That's what I hope to do, by entertaining people throughout it, showing them what it's like to be a voice actor, showing them what we do on a daily basis. Having them go, "oh, I saw that commercial, I didn't know that was him!" Also the connection of all of us who do voice work, how our voices connect us. It's hopefully a fun adventure, an entertaining show, and something you get to see live and go "wow, this guy did all that live!" I do some cartoons live, some tributes to Ewan McGregor and Alec Guinness live. Throughout the show I do about 150 different voices. A lot of the people are voices that I voice double on a regular basis. Another little secret that Chris Rock wouldn't mention is that when he isn't able to come in and redo a voice or his acting isn't right, they hire a voice actor to come in, do his voice, and correct it. So, that said, that's one of the things I get to show in "Talking to Myself" as well, that we do a lot more than you think, and that's one of those that if we do our job right, you never know we exist! And that's a lot of fun.

I like to show people too, because there's a growing amount of young people, through video games primarily but animation as well, that are seeing this as a possible career for themselves. I do want people to see that yeah, this is something you can do! The show isn't so much to inspire people to become voice actors as much as it is to inspire them to see what they've had implanted in them since they were born, as a dream, and pursue it!

Nrama: Where and when will people be able to see this show?

Taylor: Well, we do have some dates coming up! I'll actually be in Dublin, Ireland, which I'm really excited about. I'll be there for Invasion Ireland, a huge Star Wars convention. That's in May. When I get back from there, I have some other performance that I'm not able to say what they are yet, but I'll say there will be many opportunities for people to see the show this summer.

Nrama: Okay… if you're getting back in May, end of May, Magical place on Earth, some "weekends" that happen at the end of May… (to the uninitiated, I'm hinting at Star Wars Weekends at Disney World)

Taylor: Huh, I really don't know what you mean. Your ways frighten and confuse me. I'm a humble voice actor. [laughs] There are possibilities that I could show up in very warm climates and perform this show.

There's that, there are other possibilities. I'm thinking about renting a stage and doing the show at Comic-Con in San Diego this year, I also want to do it at other cons after that. Hopefully people will see it, see the trailer online and grow some interest in it and then we can take it on the road! But I would like to do one or two performances at each big con throughout the country. So be looking for me on that and tell those folks at your local con that you want me to come and do the show!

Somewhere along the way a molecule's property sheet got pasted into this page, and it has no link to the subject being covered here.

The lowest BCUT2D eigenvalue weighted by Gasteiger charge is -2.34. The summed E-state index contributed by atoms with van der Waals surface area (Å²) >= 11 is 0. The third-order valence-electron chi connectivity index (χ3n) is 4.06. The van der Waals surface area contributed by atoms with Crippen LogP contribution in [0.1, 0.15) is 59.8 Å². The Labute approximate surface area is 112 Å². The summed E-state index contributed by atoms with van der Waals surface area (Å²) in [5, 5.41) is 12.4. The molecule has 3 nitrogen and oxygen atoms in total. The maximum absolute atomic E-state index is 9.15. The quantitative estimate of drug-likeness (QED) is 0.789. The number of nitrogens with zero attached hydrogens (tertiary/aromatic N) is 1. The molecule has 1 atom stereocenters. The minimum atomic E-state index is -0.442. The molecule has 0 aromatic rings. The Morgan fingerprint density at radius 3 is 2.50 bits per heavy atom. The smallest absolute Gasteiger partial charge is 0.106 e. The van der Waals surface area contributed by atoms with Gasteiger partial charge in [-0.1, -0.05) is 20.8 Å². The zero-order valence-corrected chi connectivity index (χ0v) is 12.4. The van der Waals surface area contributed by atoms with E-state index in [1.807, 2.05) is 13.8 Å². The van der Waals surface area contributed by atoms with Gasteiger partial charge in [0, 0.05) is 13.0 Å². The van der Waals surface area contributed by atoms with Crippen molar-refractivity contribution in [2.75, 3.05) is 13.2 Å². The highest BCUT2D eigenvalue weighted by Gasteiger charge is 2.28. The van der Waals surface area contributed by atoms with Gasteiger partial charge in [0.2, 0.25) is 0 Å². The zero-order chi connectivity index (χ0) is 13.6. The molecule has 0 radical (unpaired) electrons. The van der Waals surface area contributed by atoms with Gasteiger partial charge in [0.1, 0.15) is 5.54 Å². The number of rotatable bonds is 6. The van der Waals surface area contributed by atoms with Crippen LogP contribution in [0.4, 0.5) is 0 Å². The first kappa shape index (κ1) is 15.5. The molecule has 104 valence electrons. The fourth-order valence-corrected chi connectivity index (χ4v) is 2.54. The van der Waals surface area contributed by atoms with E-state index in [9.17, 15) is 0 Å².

Nrama: Bringing us back to Star Wars: The Clone Wars, is there any limit to a character like Obi-Wan Kenobi in your mind, and a point where you'd ever say you're ready to move on, or is this a character that you're with forever, if they wanted you to do this ten years from now for a video game or something like that?

Taylor: You know, the beauty of being a voice actor is hopefully ten years from now I would still sound the same and that's all that matters. Yeah, I would hope to be with Obi-Wan for quite awhile, because it is a character that is so near and dear to me, and a privilege that he lives in this animated world and video games as well.

As long as he's not in that world of on camera and they're looking for a big celebrity to play him, I'm happy to do it! I really do see {Obi Voice} "much in the future for Obi-Wan Kenobi. I have a good feeling about this!"

Hopefully we'll have many more seasons of Clone Wars as well! I think we just completed our 100th episode not too long ago, but I know that Mr. Lucas has said he wants to do many many more after that.

Nrama: We definitely look forward to much much more from the Clone Wars!

Taylor: Yeah, we all have to find out what happens to Ahsoka, come on!

Nrama: I know, we need to know how exactly Lucas and Filoni destroy the hopes and dreams of millions of children out there. [laughs]

Taylor: [laughs] That's right! What a happy note to end on. And Darth Maul's back!

Nrama: Any last teases or things you'd like to say to the fans?

Taylor: To the fans I'd just like to say Thank You. It's been so great to get to know so many of you and have you be so kind on Facebook and Twitter. I'd encourage you to follow me there, you can ask me questions and I will answer them!

As far as The Clone Wars goes, this arc, this season end, is not to be missed. It's really great. I'm excited, I haven't gotten to se the final product yet. But I know from the storyline what's happening, and boy… I sound so much like a promo, so I should do this in a promo voice {Monster Truck Promo Voice} "You don't want to miss it!" It's going to be great.

{Obi-Wan Voice} "May the Force Be With You, my friend."

The final arc of Season 4 of Star Wars: The Clone Wars continues tonight on Cartoon Network at 8pm EST, and Darth Maul returns March 9, 2012!